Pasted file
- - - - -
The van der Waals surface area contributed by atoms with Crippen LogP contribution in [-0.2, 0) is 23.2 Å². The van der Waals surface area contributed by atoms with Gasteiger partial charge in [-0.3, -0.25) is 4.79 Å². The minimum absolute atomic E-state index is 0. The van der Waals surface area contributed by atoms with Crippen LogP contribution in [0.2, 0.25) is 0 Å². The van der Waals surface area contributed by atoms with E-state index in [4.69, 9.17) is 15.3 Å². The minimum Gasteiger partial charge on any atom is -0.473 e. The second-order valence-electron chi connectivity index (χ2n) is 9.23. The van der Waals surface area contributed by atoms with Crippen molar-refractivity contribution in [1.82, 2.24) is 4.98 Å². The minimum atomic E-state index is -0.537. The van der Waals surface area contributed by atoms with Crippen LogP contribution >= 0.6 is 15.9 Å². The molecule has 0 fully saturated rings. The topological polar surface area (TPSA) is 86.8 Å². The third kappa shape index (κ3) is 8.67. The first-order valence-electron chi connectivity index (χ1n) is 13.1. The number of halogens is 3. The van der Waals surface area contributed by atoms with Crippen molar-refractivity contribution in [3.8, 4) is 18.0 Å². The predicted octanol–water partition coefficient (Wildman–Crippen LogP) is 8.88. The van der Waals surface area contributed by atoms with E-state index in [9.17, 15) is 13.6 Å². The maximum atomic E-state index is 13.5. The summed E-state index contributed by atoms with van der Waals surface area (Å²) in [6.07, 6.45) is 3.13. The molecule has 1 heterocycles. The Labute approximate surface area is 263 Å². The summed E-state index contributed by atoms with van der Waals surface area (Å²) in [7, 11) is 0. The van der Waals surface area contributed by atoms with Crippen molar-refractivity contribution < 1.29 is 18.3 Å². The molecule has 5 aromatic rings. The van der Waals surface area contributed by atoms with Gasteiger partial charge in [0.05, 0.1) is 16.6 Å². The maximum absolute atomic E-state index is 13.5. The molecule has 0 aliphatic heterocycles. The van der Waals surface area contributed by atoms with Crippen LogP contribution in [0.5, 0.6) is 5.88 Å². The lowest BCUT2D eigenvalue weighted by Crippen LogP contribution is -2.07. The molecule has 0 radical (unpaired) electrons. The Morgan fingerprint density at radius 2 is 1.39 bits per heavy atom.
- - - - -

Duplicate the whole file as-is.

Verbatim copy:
The van der Waals surface area contributed by atoms with Crippen LogP contribution in [-0.2, 0) is 23.2 Å². The van der Waals surface area contributed by atoms with Gasteiger partial charge in [-0.3, -0.25) is 4.79 Å². The minimum absolute atomic E-state index is 0. The van der Waals surface area contributed by atoms with Crippen LogP contribution in [0.2, 0.25) is 0 Å². The van der Waals surface area contributed by atoms with E-state index in [4.69, 9.17) is 15.3 Å². The minimum Gasteiger partial charge on any atom is -0.473 e. The second-order valence-electron chi connectivity index (χ2n) is 9.23. The van der Waals surface area contributed by atoms with Crippen molar-refractivity contribution in [1.82, 2.24) is 4.98 Å². The minimum atomic E-state index is -0.537. The van der Waals surface area contributed by atoms with Crippen LogP contribution >= 0.6 is 15.9 Å². The molecule has 0 fully saturated rings. The topological polar surface area (TPSA) is 86.8 Å². The third kappa shape index (κ3) is 8.67. The first-order valence-electron chi connectivity index (χ1n) is 13.1. The number of halogens is 3. The van der Waals surface area contributed by atoms with Crippen molar-refractivity contribution in [3.8, 4) is 18.0 Å². The predicted octanol–water partition coefficient (Wildman–Crippen LogP) is 8.88. The van der Waals surface area contributed by atoms with E-state index in [9.17, 15) is 13.6 Å². The maximum atomic E-state index is 13.5. The summed E-state index contributed by atoms with van der Waals surface area (Å²) in [6.07, 6.45) is 3.13. The molecule has 1 heterocycles. The Labute approximate surface area is 263 Å². The summed E-state index contributed by atoms with van der Waals surface area (Å²) in [7, 11) is 0. The van der Waals surface area contributed by atoms with Crippen molar-refractivity contribution < 1.29 is 18.3 Å². The molecule has 5 aromatic rings. The van der Waals surface area contributed by atoms with Gasteiger partial charge in [0.05, 0.1) is 16.6 Å². The maximum absolute atomic E-state index is 13.5. The molecule has 0 aliphatic heterocycles. The van der Waals surface area contributed by atoms with Crippen LogP contribution in [0.5, 0.6) is 5.88 Å². The lowest BCUT2D eigenvalue weighted by Crippen LogP contribution is -2.07. The molecule has 0 radical (unpaired) electrons. The Morgan fingerprint density at radius 2 is 1.39 bits per heavy atom.